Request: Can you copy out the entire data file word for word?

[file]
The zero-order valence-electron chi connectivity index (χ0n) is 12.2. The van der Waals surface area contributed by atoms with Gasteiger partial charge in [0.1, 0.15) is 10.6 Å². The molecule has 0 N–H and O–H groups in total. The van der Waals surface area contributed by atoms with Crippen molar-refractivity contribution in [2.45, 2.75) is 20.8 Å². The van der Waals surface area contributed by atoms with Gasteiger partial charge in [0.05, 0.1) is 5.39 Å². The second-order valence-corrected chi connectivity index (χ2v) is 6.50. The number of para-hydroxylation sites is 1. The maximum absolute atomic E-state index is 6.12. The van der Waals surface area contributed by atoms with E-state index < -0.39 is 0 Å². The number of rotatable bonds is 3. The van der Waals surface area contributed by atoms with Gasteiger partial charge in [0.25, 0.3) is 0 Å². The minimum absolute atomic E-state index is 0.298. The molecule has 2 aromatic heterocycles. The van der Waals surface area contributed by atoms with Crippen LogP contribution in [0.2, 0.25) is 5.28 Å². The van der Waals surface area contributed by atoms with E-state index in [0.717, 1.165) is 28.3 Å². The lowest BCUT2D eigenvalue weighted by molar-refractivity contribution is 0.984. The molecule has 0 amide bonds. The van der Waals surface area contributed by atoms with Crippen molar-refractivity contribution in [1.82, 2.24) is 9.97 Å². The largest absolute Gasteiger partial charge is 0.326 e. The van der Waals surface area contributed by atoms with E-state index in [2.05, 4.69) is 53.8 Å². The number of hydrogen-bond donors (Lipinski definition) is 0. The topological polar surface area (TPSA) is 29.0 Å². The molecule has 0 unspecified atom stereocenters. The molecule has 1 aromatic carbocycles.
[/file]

The zero-order valence-electron chi connectivity index (χ0n) is 12.2. The van der Waals surface area contributed by atoms with Gasteiger partial charge in [0.1, 0.15) is 10.6 Å². The molecule has 0 N–H and O–H groups in total. The van der Waals surface area contributed by atoms with Crippen molar-refractivity contribution in [2.45, 2.75) is 20.8 Å². The van der Waals surface area contributed by atoms with Gasteiger partial charge in [0.05, 0.1) is 5.39 Å². The second-order valence-corrected chi connectivity index (χ2v) is 6.50. The number of para-hydroxylation sites is 1. The maximum absolute atomic E-state index is 6.12. The van der Waals surface area contributed by atoms with E-state index < -0.39 is 0 Å². The number of rotatable bonds is 3. The van der Waals surface area contributed by atoms with Gasteiger partial charge in [0.25, 0.3) is 0 Å². The minimum absolute atomic E-state index is 0.298. The molecule has 2 aromatic heterocycles. The van der Waals surface area contributed by atoms with Crippen LogP contribution in [0.2, 0.25) is 5.28 Å². The van der Waals surface area contributed by atoms with E-state index in [0.717, 1.165) is 28.3 Å². The lowest BCUT2D eigenvalue weighted by molar-refractivity contribution is 0.984. The molecule has 0 amide bonds. The van der Waals surface area contributed by atoms with Crippen molar-refractivity contribution in [1.82, 2.24) is 9.97 Å². The largest absolute Gasteiger partial charge is 0.326 e. The van der Waals surface area contributed by atoms with E-state index in [2.05, 4.69) is 53.8 Å². The number of hydrogen-bond donors (Lipinski definition) is 0. The topological polar surface area (TPSA) is 29.0 Å². The molecule has 0 unspecified atom stereocenters. The molecule has 1 aromatic carbocycles.